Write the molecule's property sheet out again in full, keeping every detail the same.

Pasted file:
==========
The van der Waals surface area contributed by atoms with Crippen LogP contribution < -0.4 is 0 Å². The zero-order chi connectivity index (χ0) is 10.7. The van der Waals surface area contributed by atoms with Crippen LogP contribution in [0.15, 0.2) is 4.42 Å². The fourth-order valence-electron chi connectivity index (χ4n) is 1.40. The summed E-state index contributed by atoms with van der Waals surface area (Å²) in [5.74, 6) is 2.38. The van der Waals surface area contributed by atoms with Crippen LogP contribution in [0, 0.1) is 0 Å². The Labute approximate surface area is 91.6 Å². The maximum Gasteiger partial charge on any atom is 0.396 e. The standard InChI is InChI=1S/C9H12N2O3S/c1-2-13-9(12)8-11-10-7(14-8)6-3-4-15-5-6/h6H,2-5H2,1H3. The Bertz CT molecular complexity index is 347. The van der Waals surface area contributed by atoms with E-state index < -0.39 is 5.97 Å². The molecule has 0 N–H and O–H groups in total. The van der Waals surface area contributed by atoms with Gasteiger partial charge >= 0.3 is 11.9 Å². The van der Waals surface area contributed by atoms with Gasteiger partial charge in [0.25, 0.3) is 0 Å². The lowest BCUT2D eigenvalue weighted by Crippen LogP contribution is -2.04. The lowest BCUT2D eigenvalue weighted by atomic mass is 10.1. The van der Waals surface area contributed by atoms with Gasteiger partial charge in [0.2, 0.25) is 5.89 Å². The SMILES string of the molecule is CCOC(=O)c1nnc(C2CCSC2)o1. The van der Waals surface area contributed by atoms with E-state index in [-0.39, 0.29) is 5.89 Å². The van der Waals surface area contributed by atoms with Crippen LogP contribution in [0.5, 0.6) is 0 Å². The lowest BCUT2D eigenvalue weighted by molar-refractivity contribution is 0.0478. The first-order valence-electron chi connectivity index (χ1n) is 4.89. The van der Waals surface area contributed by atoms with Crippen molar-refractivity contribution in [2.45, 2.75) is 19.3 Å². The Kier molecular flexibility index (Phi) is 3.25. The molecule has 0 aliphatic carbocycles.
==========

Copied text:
The van der Waals surface area contributed by atoms with Crippen LogP contribution < -0.4 is 0 Å². The zero-order chi connectivity index (χ0) is 10.7. The van der Waals surface area contributed by atoms with Crippen LogP contribution in [0.15, 0.2) is 4.42 Å². The fourth-order valence-electron chi connectivity index (χ4n) is 1.40. The summed E-state index contributed by atoms with van der Waals surface area (Å²) in [5.74, 6) is 2.38. The van der Waals surface area contributed by atoms with Crippen LogP contribution in [0, 0.1) is 0 Å². The Labute approximate surface area is 91.6 Å². The maximum Gasteiger partial charge on any atom is 0.396 e. The standard InChI is InChI=1S/C9H12N2O3S/c1-2-13-9(12)8-11-10-7(14-8)6-3-4-15-5-6/h6H,2-5H2,1H3. The Bertz CT molecular complexity index is 347. The van der Waals surface area contributed by atoms with E-state index < -0.39 is 5.97 Å². The molecule has 0 N–H and O–H groups in total. The van der Waals surface area contributed by atoms with Gasteiger partial charge >= 0.3 is 11.9 Å². The van der Waals surface area contributed by atoms with Gasteiger partial charge in [0.25, 0.3) is 0 Å². The lowest BCUT2D eigenvalue weighted by Crippen LogP contribution is -2.04. The lowest BCUT2D eigenvalue weighted by atomic mass is 10.1. The van der Waals surface area contributed by atoms with Gasteiger partial charge in [0.2, 0.25) is 5.89 Å². The SMILES string of the molecule is CCOC(=O)c1nnc(C2CCSC2)o1. The van der Waals surface area contributed by atoms with E-state index in [-0.39, 0.29) is 5.89 Å². The van der Waals surface area contributed by atoms with Crippen LogP contribution in [0.5, 0.6) is 0 Å². The lowest BCUT2D eigenvalue weighted by molar-refractivity contribution is 0.0478. The first-order valence-electron chi connectivity index (χ1n) is 4.89. The van der Waals surface area contributed by atoms with Crippen molar-refractivity contribution in [2.45, 2.75) is 19.3 Å². The Kier molecular flexibility index (Phi) is 3.25. The molecule has 0 aliphatic carbocycles.